Introduction to the Issue

by Deanna Sirlin

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Photo: Sculptures of Cosima von Bonin at the 59th Biennale di Venezia   Roberto Marossi, courtesy of La Biennale di Venezia

Il latte dei Sogni /The Milk of Dreams
by Deanna Sirlin

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Simone Leigh, Brick House, 2019, Bronze, 16 x 9 feet, Entrance to The Milk of Dreams in the Arsenale

Photo: Deanna Sirlin

The Milk of Dreams, curated by Cecilia Alemani for the 59th Biennale di Venezia, not only shows that the “Future is Female” but also informs the viewer that the Past was female as well. Alemani borrowed the title of this exhibition from the surrealist artist Leonora Carrington’s (b. 1917, UK – d. 2011, Mexico) illustrated book for children in which people transform into animals or machines. This looking backward and forward through the lens of surrealism makes for a rich and complex exhibition that examines “metamorphoses of bodies and definitions of the human” from a post-human perspective.

Alemani, who is the curator for the High Line in New York, is the first Italian woman to curate the Venice Biennale. For the first time in history, the majority of the artists in this 59th Biennale are women. Out of 213 artists, only 21 are male identifying and of that group, only 15 are living.  Alemani has turned the tables on the usual perception of the art of the 20th century as male dominated through her inclusion of women artists whose work, in many cases, is present in a major international exhibition for the first time.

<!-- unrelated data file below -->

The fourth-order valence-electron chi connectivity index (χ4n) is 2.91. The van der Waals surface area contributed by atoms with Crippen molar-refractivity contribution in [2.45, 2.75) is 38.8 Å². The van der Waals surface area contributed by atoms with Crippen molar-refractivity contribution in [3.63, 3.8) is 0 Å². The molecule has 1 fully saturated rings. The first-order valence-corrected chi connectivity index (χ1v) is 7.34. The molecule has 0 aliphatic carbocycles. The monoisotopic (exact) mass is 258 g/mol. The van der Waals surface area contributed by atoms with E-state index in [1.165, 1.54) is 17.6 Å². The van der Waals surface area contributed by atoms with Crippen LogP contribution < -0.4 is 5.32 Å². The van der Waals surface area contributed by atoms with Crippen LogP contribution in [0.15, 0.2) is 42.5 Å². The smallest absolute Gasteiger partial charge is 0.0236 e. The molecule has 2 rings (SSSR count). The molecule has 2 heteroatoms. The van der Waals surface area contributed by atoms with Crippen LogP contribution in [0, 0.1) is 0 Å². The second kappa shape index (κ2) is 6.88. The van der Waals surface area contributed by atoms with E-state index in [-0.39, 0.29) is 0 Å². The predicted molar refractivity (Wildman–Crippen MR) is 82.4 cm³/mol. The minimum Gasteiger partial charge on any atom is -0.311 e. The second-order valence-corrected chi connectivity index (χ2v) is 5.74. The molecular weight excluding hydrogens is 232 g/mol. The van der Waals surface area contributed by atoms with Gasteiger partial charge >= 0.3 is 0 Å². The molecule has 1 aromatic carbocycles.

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 Katharina Fritsch, Elefant / Elephant,1987, Polyester, wood, paint,150 × 165 × 63 inches, Photo: Deanna Sirlin

When one enters the exhibition in the Italian Pavilion in the Giardini, the first work one sees, a massive sculpture, Elefant / Elephant by German artist Katharina Fritsch (b. 1956, Germany), exquisitely situated in the entrance room and elevated on a pedestal, is as breathtaking as a kouros figure. This sculpture of a dark greenish patinaed elephant, cast from a stuffed elephant and realized in polyester, is in an octagonal room, surrounded with decorative paintings from 1907-1909 by Galileo Chini (b. 1873 – d. 1956, Italy), an advocate of Italian Art Nouveau. The sculpture’s presence in this location is a historical reference in itself: in the 1890’s, an elephant lived on the Biennale grounds and was known as “the prisoner in the Giardini.”

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Cecilia Vicuña, NAUfraga, 2022, rope and other debris, Photo: Courtesy La Biennale di Venezia

Both Fritsch and Cecilia Vicuña, an artist and poet who was born in Chile and exiled in the 1970’s, won Golden Lions for lifetime achievement. Vicuña’s work in the Biennale is a precarious structure made from ropes and debris the artist collected in Venice. This work, NAUfraga (2022) hangs from the ceiling in graceful lines formed by repurposed fragments of rope and plastic in front of her paintings from the 1970’s. NAUfraga contains the words navis (ship) and frangere (to break) and is most certainly reflective of the disaster of climate change on a city like Venice. Naufraga also means a female castaway or survivor of a shipwreck in Spanish and Portuguese.